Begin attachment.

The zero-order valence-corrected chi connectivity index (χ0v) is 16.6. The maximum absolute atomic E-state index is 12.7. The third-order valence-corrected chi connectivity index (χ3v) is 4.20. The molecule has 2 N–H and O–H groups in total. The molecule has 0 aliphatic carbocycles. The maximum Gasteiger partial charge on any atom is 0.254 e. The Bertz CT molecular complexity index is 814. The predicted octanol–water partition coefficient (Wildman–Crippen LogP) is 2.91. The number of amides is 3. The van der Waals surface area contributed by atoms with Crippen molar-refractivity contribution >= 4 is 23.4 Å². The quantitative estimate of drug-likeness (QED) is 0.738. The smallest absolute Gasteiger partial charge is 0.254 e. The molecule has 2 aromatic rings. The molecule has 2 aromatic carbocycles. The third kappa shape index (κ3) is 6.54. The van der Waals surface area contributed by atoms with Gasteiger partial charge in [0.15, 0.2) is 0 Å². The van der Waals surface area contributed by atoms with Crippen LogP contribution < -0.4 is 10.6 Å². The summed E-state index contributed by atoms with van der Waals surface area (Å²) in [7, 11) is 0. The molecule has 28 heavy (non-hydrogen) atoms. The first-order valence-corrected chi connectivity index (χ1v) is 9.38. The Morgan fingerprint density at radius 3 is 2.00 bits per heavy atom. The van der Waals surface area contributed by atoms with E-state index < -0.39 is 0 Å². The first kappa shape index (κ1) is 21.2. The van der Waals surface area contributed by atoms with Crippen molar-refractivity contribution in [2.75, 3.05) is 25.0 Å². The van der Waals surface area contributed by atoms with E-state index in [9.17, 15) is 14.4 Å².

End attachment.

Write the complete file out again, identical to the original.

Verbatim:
The zero-order valence-corrected chi connectivity index (χ0v) is 16.6. The maximum absolute atomic E-state index is 12.7. The third-order valence-corrected chi connectivity index (χ3v) is 4.20. The molecule has 2 N–H and O–H groups in total. The molecule has 0 aliphatic carbocycles. The maximum Gasteiger partial charge on any atom is 0.254 e. The Bertz CT molecular complexity index is 814. The predicted octanol–water partition coefficient (Wildman–Crippen LogP) is 2.91. The number of amides is 3. The van der Waals surface area contributed by atoms with Crippen molar-refractivity contribution >= 4 is 23.4 Å². The quantitative estimate of drug-likeness (QED) is 0.738. The smallest absolute Gasteiger partial charge is 0.254 e. The molecule has 2 aromatic rings. The molecule has 2 aromatic carbocycles. The third kappa shape index (κ3) is 6.54. The van der Waals surface area contributed by atoms with Gasteiger partial charge in [0.15, 0.2) is 0 Å². The van der Waals surface area contributed by atoms with Crippen LogP contribution < -0.4 is 10.6 Å². The summed E-state index contributed by atoms with van der Waals surface area (Å²) in [7, 11) is 0. The molecule has 28 heavy (non-hydrogen) atoms. The first-order valence-corrected chi connectivity index (χ1v) is 9.38. The Morgan fingerprint density at radius 3 is 2.00 bits per heavy atom. The van der Waals surface area contributed by atoms with E-state index < -0.39 is 0 Å². The first kappa shape index (κ1) is 21.2. The van der Waals surface area contributed by atoms with Crippen molar-refractivity contribution in [2.75, 3.05) is 25.0 Å². The van der Waals surface area contributed by atoms with E-state index in [9.17, 15) is 14.4 Å².